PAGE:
My brother, who oversaw production and design worked in the same room as the embroidery machines. It was loud, messy, and he was always being interrupted by workers who had questions about an order. The business was having trouble keeping track of inventory and making many mistakes on orders, which resulted in lost time and revenue. The constant pressure was putting a strain on my brother and father’s relationship, and they were fighting a lot.
Only a couple months earlier I had left my job at The Village Bank where I had helped develop software to help the commercial lending department keep track of sales. I had seen first hand the impact a computer system could have on a business that was struggling to keep up with demand and thought the same idea might work for my father’s business. I sat my father down and convinced him to invest in a server to act as the central database and to host the web application I wanted to build. I acquired a few old computers as donations and using open source software called Ubuntu refurbished them for use in the family business.
I decided to start with the inventory room, which was a complete mess and lacked kind of organization. T-shirts, which were used to fulfill orders quickly, were stuffed into boxes, so it was impossible to tell what shirts were available. With my brother’s input, I developed a Ruby on Rails application to track the inventory and a simple business process that allowed works to store the shirts wherever was most convenient. Of course, the change did not come easily and my father, along with several workers, ignored the new system, forcing us to recount the all of the inventory several times.
Eventually, the changes started to take hold, and we expand the use of computers into other aspects of the business. I added computers to every room of the business and setup a company email address where they could receive orders. I created a design database where my brother could upload files and settings to help employees configure the embroidery machines. When it was time to start working on an order an employee simply needed to search the web application for the corresponding order number and all the information they needed was right there.Eventually, the changes started to take hold, and we expand the use of computers into other aspects of the business. I added computers to every room of the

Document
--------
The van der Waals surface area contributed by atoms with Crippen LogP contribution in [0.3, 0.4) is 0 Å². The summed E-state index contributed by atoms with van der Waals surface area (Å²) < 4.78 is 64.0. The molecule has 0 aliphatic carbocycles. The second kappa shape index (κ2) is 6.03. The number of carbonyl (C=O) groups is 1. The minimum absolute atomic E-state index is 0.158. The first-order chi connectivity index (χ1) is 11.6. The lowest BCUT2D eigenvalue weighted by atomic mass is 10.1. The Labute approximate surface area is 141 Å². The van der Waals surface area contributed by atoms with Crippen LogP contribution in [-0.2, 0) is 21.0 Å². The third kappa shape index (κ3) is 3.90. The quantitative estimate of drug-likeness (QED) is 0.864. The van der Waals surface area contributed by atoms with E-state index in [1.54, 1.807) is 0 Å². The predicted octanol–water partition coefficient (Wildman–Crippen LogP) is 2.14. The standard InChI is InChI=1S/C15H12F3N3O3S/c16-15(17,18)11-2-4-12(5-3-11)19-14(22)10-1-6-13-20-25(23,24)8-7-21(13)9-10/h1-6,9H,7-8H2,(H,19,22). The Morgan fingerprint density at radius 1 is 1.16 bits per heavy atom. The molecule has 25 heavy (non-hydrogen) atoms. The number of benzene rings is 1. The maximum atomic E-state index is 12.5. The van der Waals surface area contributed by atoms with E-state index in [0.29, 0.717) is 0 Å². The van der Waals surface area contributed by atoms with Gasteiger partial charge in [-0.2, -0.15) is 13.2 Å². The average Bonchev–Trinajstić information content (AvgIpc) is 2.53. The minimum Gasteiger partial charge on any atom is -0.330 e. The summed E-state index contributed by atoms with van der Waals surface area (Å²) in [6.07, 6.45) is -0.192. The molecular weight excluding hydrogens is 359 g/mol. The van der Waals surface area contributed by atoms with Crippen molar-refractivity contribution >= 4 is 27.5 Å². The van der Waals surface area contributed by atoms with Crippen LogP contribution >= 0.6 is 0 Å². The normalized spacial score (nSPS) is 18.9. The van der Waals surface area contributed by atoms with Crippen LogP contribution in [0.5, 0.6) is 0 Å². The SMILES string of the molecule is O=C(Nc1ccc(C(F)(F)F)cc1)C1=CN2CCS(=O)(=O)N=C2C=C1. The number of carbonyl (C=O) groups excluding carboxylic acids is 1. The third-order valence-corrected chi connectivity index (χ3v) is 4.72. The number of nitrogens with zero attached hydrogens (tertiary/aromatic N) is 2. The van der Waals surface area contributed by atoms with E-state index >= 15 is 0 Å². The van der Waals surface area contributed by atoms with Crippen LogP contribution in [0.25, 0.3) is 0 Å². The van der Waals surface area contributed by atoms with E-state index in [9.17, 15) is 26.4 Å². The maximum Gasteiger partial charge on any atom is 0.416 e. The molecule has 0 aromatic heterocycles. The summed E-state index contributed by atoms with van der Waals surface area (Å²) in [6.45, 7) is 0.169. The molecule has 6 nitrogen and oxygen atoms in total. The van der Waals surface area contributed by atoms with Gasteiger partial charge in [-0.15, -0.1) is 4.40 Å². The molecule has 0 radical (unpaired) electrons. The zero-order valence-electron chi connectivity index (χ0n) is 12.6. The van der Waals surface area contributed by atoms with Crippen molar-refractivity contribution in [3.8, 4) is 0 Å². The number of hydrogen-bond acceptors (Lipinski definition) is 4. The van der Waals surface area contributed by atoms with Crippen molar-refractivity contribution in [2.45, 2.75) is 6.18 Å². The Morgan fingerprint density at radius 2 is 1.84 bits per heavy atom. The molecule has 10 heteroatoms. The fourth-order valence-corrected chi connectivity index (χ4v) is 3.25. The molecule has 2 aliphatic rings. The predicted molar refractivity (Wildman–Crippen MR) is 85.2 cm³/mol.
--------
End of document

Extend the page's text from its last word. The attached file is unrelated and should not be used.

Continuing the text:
By 2012 revenue had tripled and the company was running better than it ever had been. The inventory and design databases helped reduce the time it took to complete certain tasks by roughly 90%, which resulted in a huge productivity boost for the business. My brother could come into work, design through the morning with minimal interruptions and be finished by lunch. All the employees knew exactly what they were supposed to do and where to look for information. My father was even able to build a new office for my brother and a new show room for the customers to wait in. All of these changes cost the company less and show room for the customers to wait in. All of these changes cost the company less than $10,000 in initial investment and showed me, once again, the power a computerized system has to organize a group of people.
© Legend - A Handcrafted Misfit Theme
I’m a jack of all trades that has done everything from business process design to video production to server administration to film photography. I’ve run, consulted on, and wrote a book about Crowdfunding campaigns. I’ve taught myself everything from Ruby on Rails to narrative story structure.
What do all these things have in common?